Part mobile entrepreneur, part teenage millionaire

How much money can a single idea be worth? Sure, Twitter and Facebook started out as an "idea", but who says a good idea should be restricted by age? Thoughts
Written by Zack Whittaker, Contributor

I don't need to tell you that the mobile phone has been one of the most revolutionary technologies we have ever come across. I say that as if we stumbled across it one day without realising, but as with all great inventions, the scale of the use or potential would never be initially quantified.

With that in mind, the smartphone market is taking on a similar paradigm to that of Google Chrome OS, in that what you have from the start isn't what makes a phone, rather the available applications and downloads for that particular brand's marketplace.

But the most fantastic thing about the mobile application market is that it is not restricted to the high and mighty, the corporations or those with venture capital or investor support. A 15 year old kid can create something amazing from the comfort of his bedroom in a small, rural town on the West coast with nothing much more than an idea and a basic broadband connection.


Some years ago, my sister asked me how to go about getting a job. A simple enough question but with a particularly difficult, complicated, multi-faceted and non-specific answer. Now I would tell her not to bother, and instead think of something ingenious that thousands of people would want, and to write it for the iPhone.

Problem is, she wouldn't have a clue as to where to start, automatically negating what I say and forcing these developers with years of practice into a small, niche group.

But it's not about the iPhone anymore. It's about the wider market and catering for the needs of all mobile users. Though iPhone fever was abuzz in 2008/09, one must admit that it still has the major marketshare even in today's race between more varieties of choice, from Android to BlackBerry, even the iPad and the new Windows 7 Phone Series.

To make money quickly and easily, you need nothing more than a development kit - available online from Apple in the case of the iPhone and iPod touch, and other manufacturers in their respective ways - and a killer idea. Though, with the iTunes App Store being as wide, diverse and as packed as it is with all kinds of everything, finding that killer idea at this point in time as opposed to before when it was still in its infancy, is far harder to do.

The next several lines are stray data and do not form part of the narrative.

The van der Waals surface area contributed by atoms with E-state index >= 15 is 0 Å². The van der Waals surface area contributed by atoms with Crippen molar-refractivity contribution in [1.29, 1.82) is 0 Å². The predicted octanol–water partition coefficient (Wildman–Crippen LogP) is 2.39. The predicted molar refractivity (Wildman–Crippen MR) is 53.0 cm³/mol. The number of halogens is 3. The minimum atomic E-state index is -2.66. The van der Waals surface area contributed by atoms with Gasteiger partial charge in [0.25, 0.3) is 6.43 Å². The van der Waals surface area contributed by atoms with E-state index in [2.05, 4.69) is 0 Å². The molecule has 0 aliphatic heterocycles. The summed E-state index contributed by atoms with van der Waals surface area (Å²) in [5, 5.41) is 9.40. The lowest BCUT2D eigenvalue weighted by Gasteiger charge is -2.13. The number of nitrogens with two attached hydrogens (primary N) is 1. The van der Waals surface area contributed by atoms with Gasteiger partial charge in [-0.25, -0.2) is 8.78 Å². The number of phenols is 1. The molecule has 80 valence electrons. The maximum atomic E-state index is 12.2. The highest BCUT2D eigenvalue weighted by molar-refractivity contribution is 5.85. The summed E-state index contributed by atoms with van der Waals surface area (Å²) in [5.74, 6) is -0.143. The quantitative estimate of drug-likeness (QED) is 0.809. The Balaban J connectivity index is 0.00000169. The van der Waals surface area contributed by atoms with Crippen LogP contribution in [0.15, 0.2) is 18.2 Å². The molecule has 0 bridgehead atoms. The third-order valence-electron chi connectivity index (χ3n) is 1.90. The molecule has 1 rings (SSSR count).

It is important to note, though the mobile platform is dynamically expansible and constantly evolving, so are other major areas such as Twitter integration or more notably, Facebook applications. These platforms may have more users in a concentrated setting, the mobile market changes regularly from quarter to quarter, with statistics changing much like search engine usage.

Of course, once you get past the hard part of developing (at least for some anyway, I cannot definitely say as I am not a developer; if anything my prior role was to do exactly the opposite of developing by ripping things apart) - selling it or gaining credibility will launch either your career or a nice trust fund for your future children. You can sell your application for as little as a few cents, or go the open-source route and open up your code online and offer it on the market for free. Either way, you will turn heads and gain experience, assistance and potentially a venture capitalist or an investor.

Then again, the whole market is based on celebrity protocol. Two people can make very much the same application where one will take off and the other won't. Marketing, imagery, price and branding are key, and often a sole developer cannot do this on their own.

But with star stories of those like Dave Castelnuovo, co-creator of Pocket God which sells for 99¢ and has over 2 million downloads, who doesn't take the flattery of being called a millionaire claiming taxes take a good proportion of it - presumably living costs and future investments and development take the rest - but reputation and mere success can propel someone into an idyllic lifestyle from the basic framework of a simple idea.

The mobile market has enabled all kinds of users, including those of teenagers and students, to create something not necessarily complicated but simple, fun, but importantly - at a price. Unlike in this day and age, it was unheard of to have anyone in anything less than the class of aristocracy to be wealthy and self-supporting.

But to cover all your bases, the iPhone isn't the be all and end all. Look ahead, see what's out there and target your audience. A business application? Target the BlackBerry. A touch-based game? Hit the iPhone. FarmVille? Thank you, iPad. An idea is good, but planning for the wider picture is key if you want to be a teenage millionaire.

Who needs a job when you can make millions writing a naff iPhone application in your spare time? Well, a 15 year old in a small rural town on the West coast probably won't for a while yet, and that's why I love the developing tech market. It's open to anyone and everyone, and there's no age restriction on a brilliant idea.

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